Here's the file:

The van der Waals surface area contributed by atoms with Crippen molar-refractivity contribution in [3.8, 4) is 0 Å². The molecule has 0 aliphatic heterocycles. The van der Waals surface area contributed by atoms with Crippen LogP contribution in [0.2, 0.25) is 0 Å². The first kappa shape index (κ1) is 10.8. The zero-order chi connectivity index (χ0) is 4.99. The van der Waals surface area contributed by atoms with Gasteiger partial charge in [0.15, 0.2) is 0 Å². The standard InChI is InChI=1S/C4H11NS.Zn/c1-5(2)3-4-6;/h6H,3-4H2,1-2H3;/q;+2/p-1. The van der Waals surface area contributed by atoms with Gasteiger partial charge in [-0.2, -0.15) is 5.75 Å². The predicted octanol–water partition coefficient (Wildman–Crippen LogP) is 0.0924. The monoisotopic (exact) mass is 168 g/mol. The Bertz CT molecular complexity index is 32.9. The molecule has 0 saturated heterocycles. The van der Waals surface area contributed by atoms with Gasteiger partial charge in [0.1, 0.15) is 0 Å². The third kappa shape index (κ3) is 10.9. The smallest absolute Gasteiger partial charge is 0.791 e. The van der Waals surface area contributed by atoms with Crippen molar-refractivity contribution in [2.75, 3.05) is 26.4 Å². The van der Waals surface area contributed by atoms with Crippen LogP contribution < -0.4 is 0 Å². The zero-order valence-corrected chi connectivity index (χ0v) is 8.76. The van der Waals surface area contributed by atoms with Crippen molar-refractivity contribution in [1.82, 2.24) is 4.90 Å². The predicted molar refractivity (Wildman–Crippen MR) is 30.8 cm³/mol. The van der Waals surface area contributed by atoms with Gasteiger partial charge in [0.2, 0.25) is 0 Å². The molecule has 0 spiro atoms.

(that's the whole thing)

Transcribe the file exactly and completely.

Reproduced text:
The van der Waals surface area contributed by atoms with Crippen molar-refractivity contribution in [3.8, 4) is 0 Å². The molecule has 0 aliphatic heterocycles. The van der Waals surface area contributed by atoms with Crippen LogP contribution in [0.2, 0.25) is 0 Å². The first kappa shape index (κ1) is 10.8. The zero-order chi connectivity index (χ0) is 4.99. The van der Waals surface area contributed by atoms with Gasteiger partial charge in [0.15, 0.2) is 0 Å². The standard InChI is InChI=1S/C4H11NS.Zn/c1-5(2)3-4-6;/h6H,3-4H2,1-2H3;/q;+2/p-1. The van der Waals surface area contributed by atoms with Gasteiger partial charge in [-0.2, -0.15) is 5.75 Å². The predicted octanol–water partition coefficient (Wildman–Crippen LogP) is 0.0924. The monoisotopic (exact) mass is 168 g/mol. The Bertz CT molecular complexity index is 32.9. The molecule has 0 saturated heterocycles. The van der Waals surface area contributed by atoms with Gasteiger partial charge in [0.1, 0.15) is 0 Å². The third kappa shape index (κ3) is 10.9. The smallest absolute Gasteiger partial charge is 0.791 e. The van der Waals surface area contributed by atoms with Crippen molar-refractivity contribution in [2.75, 3.05) is 26.4 Å². The van der Waals surface area contributed by atoms with Crippen LogP contribution < -0.4 is 0 Å². The zero-order valence-corrected chi connectivity index (χ0v) is 8.76. The van der Waals surface area contributed by atoms with Crippen molar-refractivity contribution in [1.82, 2.24) is 4.90 Å². The predicted molar refractivity (Wildman–Crippen MR) is 30.8 cm³/mol. The van der Waals surface area contributed by atoms with Gasteiger partial charge in [0.2, 0.25) is 0 Å². The molecule has 0 spiro atoms.